City of Richmond, Richmond Mayor and Sierra Club will fightEast Bay Times, by Annie Sciacca, March 13, 2020
RICHMOND — Nearly two months after the City Council approved an ordinance that bans the storage and handling of coal and petroleum coke in Richmond, multiple companies that handle and export those products have sued the city in federal and state courts.
The ordinance phases out coal and coke operations within three years.
Three companies — the Levin-Richmond Terminal Corp., which manages the only coal-handling facility in the city, coal export firm Wolverine Fuels and Phillips 66, which manufactures petroleum coke and exports it through the Levin Terminal — allege the ban violates their constitutional rights.
Coal and petroleum coke shipments make up more than 80 percent of Levin-Richmond Terminal’s business, according to executives at the company. The coal is mostly shipped to Japan and petroleum coke to other countries for use in manufacturing.
While city documents about the ordinance acknowledge Richmond cannot regulate the transport of coal or petroleum coke, banning the storage and handling of coal and petcoke at the Levin Terminal effectively forces out the coal trains.
Because of that, Levin’s lawsuit, filed in federal court last week, calls the ordinance “an improper exercise of police powers” and contends it “violates Constitutional protections and unduly burdens interstate and foreign commerce, is preempted by federal law, violates Constitutional protections against taking of property and business interests, impairs Levin’s Constitutional rights to due process, equal protection and contractual relations, and is arbitrary, capricious and unlawful.”
Federal lawsuits by Wolverine Fuels and Phillips 66 make similar arguments. The companies also allege the city has not shown sufficient evidence to support its claims that the handling of coal and petcoke is bad for residents’ health.
When coal is put in open-air piles, its dust containing poisons such as arsenic, mercury, cadmium, vanadium and chromium is swept around San Francisco Bay, according to environmental advocates with the Sierra Club. The toxins can cause cancer, birth defects and neurological harm, and microscopic particles can inflame lungs and find their way into blood to cause heart and lung disease, diabetes, low birth weight and other illnesses, Sierra Club documents say.
Phillips 66, Wolverine and Levin point to the results of an air monitoring test done over the summer by Sonoma Technologies that suggest their activities don’t harm the community. The Phillips 66 lawsuit says there is “no scientific basis for concluding that fugitive dust from the storage and handling of petcoke at the Terminal posed any health risks or environmental impacts.”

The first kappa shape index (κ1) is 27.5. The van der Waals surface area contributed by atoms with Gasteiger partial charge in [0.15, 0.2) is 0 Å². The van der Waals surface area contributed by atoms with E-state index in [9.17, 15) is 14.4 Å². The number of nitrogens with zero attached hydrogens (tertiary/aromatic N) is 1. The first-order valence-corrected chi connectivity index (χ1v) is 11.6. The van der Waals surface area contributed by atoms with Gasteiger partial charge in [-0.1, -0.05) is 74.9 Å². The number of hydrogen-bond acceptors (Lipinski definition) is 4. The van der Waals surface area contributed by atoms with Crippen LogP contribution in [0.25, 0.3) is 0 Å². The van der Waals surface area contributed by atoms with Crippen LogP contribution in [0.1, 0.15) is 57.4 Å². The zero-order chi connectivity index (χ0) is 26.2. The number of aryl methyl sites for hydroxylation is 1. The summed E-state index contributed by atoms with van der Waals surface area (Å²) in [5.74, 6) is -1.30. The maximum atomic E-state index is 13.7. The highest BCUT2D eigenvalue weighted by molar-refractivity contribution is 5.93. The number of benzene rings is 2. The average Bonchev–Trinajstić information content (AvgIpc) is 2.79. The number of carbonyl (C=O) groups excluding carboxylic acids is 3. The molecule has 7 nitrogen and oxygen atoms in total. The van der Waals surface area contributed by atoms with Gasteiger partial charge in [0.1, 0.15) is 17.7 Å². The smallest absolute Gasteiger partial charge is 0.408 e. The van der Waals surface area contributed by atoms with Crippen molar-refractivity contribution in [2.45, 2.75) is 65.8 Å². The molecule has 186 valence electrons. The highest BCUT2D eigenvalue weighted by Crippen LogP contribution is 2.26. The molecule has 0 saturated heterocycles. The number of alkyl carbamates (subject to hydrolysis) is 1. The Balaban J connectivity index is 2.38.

But an evaluation from researchers at UC Berkeley and Belvedere Environmentals posted by advocates of the coal ban disagree.
The particle levels in downtown Richmond are “are definitively associated with increases in: premature death (life expectancy of residents is 7 years shorter than residents of the hills), ischemic heart disease, asthma attacks (incidence in one downtown census tract is higher than 99% of all California census tracts), lung disease (cancer, pneumonia, and bronchitis), dementia, stroke, preterm births, diabetes, and metabolic syndrome,” the researchers wrote in a Nov. 2019 assessment.
The lawsuits against the city are not a surprise. Levin-Richmond Terminal Corp. president Gary Levin warned the council in a July letter that adopting the ban could lead to closure of the terminal and the loss of 62 jobs, and that the company might sue. Wolverine Fuels, which exports thermal coal to Japan using the terminal, also threatened to sue in a letter to the council.
In addition to the three federal suits filed by each company against the city, at least two more petitions — from Levin and Phillips 66 — appear in state court records in Contra Costa County.
Calls to the acting Richmond city attorney were not returned, but Richmond Mayor Tom Butt has expressed concern over the potential costs of fighting the lawsuits, which he expects to top $1 million.
Butt said he was expecting help in fighting the lawsuits from the Sierra Club, which lobbied for the coal ban and helped draft the ordinance. But the Sierra Club maintains it never promised to indemnify the city or pay the legal costs.
“I voted for it, I supported it. They were all over Richmond — lobbying city council members. They started this whole ‘no coal in Richmond’ movement. They drafted the ordinance, assured everyone it was no problem — ‘they may sue us but we’ll win’ — but we’re looking at spending over a million to defend this,” Butt said. “Richmond is not a rich community. We struggle with our budget. I kind of resent the fact they put us out front on this.”
A video of a December council meeting shows Sierra Club’s Aaron Isherwood and Butt discussing potential litigation over the lawsuit. While Isherwood said he can’t promise to cover legal costs — “the city will have to hire its own attorneys” — he added “we will hire attorneys to help defend.” He also said the Sierra Club has “already expended considerable resources” to help the city on the coal ordinance.
Butt said Thursday, “The message was murky, but I took it to mean that they’ll be there for us.”
“In Oakland after the City Council passed its coal ordinance, Sierra Club has been there every step of the way as intervenors,” Isherwood said in a written statement. “When Mayor Butt first approached us to ask about the Sierra Club funding the City of Richmond’s legal costs, we made it clear that we don’t have those kinds of resources to offer, but that we would back the City up in court as intervenors. We will do so, and we remain committed to supporting Richmond and this community in their fight to protect families from the impacts of coal dust.”